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I am doing some work for a friend who has 2 sites, both the same domain but with different TLDs: Site #1 is example.net and the site #2 is example.com.
They have some serious issues with duplicate content between the two sites and need to consolidate everything into one site (the 'example.com' site). However 40%+ of their current traffic is coming through the 'example.net' site.
Is there any way to consolidate the two without immediately losing the traffic to the 'example.net' site?
I had wondered about using a 301 to redirect traffic from the .net to the .com, but I'd want the .net to be no-indexed in order to kill the duplicate content issues that are hurting the .com site. Basically I'd want everything except the .net site's traffic to disappear--that's possible, right? ;)
[edited by: Robert_Charlton at 5:32 am (utc) on Mar. 17, 2008]
[edit reason] changed to example.com & .net [/edit]
Be careful though. You don't want to remove the 301 until you're certain that there are no more inbound links to your .net site. Perhaps you never want to remove it, just to be safe.
Also, for quality inbound links, you might want to send a polite email to the site owners to change their links to point to the new domain. Same goes for affiliates. Good luck!
The main reason I say this is experience. When I've worked with redesigning sites, I've found that only redirecting the key urls (good backlinks or search traffic) and letting the rest go 404 has actually established the new urls in Google a speedier fashion. That's as long as the new urls have a good link structure, of course.
I've also heard Google reps at conference make cautionary statements about overdoing it on the 301s.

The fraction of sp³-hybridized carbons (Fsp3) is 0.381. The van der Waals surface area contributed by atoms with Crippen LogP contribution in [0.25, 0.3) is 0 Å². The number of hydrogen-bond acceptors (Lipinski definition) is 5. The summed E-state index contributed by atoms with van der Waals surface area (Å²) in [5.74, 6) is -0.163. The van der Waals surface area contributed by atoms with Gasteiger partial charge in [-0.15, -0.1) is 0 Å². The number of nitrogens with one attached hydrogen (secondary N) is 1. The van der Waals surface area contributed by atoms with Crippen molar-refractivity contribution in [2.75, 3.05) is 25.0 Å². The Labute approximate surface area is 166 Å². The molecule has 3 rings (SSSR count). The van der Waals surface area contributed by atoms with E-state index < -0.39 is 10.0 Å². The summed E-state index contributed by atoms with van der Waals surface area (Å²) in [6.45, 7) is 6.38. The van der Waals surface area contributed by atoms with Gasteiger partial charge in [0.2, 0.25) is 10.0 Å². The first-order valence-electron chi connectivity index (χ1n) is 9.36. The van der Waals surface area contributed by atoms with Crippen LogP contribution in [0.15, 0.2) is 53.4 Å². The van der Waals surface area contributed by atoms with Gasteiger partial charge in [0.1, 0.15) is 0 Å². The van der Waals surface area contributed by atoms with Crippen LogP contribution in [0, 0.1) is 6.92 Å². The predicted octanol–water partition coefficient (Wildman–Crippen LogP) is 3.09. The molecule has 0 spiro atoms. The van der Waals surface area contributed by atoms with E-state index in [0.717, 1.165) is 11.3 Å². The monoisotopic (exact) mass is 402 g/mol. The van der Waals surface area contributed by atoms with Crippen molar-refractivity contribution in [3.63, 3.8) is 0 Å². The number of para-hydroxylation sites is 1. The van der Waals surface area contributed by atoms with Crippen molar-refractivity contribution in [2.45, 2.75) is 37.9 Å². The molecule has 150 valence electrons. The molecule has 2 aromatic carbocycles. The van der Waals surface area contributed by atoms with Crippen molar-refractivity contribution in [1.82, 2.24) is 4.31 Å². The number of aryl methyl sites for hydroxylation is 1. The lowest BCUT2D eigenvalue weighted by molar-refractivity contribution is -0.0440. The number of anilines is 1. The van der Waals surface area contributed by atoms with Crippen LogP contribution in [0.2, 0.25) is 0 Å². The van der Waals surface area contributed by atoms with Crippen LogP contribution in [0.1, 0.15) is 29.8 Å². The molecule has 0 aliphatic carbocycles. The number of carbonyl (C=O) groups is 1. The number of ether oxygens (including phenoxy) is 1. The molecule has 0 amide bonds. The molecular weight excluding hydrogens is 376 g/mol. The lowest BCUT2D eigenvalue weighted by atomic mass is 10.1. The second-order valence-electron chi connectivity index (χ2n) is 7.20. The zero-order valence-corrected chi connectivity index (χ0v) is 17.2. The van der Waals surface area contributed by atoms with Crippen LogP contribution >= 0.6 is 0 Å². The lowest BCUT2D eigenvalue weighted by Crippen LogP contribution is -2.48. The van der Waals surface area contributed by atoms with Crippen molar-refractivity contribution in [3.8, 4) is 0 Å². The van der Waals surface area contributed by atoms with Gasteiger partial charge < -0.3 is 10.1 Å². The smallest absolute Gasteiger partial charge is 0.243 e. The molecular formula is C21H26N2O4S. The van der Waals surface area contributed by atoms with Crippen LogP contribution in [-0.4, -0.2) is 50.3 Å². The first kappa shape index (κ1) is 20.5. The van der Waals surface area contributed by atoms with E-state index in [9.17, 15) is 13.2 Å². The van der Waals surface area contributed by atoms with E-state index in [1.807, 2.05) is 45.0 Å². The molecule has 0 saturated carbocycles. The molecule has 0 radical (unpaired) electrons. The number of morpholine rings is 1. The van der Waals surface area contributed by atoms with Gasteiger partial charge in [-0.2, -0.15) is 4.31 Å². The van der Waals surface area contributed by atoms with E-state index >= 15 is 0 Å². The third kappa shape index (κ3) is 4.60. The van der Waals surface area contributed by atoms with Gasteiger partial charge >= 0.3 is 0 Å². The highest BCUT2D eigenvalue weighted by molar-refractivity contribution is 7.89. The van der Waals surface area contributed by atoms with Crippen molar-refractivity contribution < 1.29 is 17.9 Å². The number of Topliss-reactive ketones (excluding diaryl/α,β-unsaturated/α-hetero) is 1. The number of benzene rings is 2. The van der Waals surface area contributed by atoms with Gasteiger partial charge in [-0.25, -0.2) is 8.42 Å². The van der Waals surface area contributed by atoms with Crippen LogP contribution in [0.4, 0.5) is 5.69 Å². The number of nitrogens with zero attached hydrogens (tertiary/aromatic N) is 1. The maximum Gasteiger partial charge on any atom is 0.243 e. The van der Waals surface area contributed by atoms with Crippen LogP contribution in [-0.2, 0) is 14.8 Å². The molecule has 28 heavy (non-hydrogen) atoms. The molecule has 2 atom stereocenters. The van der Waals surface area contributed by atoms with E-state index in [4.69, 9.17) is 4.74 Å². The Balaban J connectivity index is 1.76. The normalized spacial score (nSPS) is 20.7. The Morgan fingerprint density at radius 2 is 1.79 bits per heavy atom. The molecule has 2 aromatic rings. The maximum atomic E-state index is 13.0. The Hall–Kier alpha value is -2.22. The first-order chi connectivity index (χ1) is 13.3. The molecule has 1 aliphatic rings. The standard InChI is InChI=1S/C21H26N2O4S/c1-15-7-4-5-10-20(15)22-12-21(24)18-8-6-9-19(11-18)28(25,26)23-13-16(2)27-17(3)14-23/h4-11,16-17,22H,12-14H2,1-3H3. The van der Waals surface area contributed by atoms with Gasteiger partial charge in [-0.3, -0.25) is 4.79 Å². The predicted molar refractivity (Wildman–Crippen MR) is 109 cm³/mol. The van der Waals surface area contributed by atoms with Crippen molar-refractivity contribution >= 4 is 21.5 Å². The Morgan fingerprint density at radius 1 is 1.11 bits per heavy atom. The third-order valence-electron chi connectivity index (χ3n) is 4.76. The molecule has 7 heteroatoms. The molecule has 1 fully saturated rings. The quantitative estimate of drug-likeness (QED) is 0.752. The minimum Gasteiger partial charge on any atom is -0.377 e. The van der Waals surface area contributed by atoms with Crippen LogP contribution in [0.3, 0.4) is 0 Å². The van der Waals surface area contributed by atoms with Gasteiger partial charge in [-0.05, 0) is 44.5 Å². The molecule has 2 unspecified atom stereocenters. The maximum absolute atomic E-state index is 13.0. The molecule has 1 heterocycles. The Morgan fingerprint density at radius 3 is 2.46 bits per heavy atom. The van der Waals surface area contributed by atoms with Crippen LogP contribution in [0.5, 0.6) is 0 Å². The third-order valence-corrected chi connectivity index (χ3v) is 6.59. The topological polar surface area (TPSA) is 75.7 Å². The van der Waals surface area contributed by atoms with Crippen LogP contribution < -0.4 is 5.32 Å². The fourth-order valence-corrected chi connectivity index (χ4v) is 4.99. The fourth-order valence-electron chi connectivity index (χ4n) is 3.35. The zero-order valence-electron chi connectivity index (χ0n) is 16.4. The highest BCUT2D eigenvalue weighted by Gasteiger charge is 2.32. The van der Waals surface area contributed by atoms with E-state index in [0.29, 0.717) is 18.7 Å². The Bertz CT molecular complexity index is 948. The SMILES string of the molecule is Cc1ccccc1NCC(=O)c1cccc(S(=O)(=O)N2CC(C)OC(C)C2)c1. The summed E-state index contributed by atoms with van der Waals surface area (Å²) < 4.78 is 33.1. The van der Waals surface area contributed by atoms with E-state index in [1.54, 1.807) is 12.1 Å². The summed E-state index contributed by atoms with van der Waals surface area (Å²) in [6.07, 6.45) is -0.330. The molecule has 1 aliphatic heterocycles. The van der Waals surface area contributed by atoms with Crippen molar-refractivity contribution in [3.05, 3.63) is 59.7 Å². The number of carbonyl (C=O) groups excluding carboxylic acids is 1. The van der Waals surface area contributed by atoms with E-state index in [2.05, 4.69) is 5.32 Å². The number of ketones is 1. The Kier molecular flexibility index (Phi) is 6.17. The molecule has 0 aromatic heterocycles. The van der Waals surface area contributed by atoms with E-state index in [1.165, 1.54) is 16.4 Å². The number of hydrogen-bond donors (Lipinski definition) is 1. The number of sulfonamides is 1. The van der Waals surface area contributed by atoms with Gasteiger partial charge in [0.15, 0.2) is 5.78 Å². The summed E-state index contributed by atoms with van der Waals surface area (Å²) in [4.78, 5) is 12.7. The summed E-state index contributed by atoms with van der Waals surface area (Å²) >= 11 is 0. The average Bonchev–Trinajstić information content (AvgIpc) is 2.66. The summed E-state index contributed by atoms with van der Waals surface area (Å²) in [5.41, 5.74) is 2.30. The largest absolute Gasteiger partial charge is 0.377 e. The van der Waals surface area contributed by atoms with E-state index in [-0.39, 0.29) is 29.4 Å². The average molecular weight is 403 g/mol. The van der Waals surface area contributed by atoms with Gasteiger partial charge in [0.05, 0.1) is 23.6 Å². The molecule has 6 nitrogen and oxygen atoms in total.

Also yahoo still assigns the target content to the old url with a 301.
This was a discussion I had on a previous occasion with someone, and I know when a home page (root) is redirected to a sub-directory location on a new site, they treat the redirect as a 302 (or 303, or 307 --- all basically interpreted as temporary at this time), which means the originating URL is re-accessed, rather than the new URL being considered the 'content holder'.
At first I could not figure out why, but I think it is because if the spider was set to access the new location, it would not re-access the previous domain again, so if the redirect was removed and new content was placed on the domain, the spiders would miss the change and the domain would go un-indexed, unless the owner re-submitted.
If you are truly experiencing the described results with Y! or any other search engine, I would double check the server headers to make sure a 301 is actually served, and also look for 'stacked' or multiple redirects from the old location to the new one.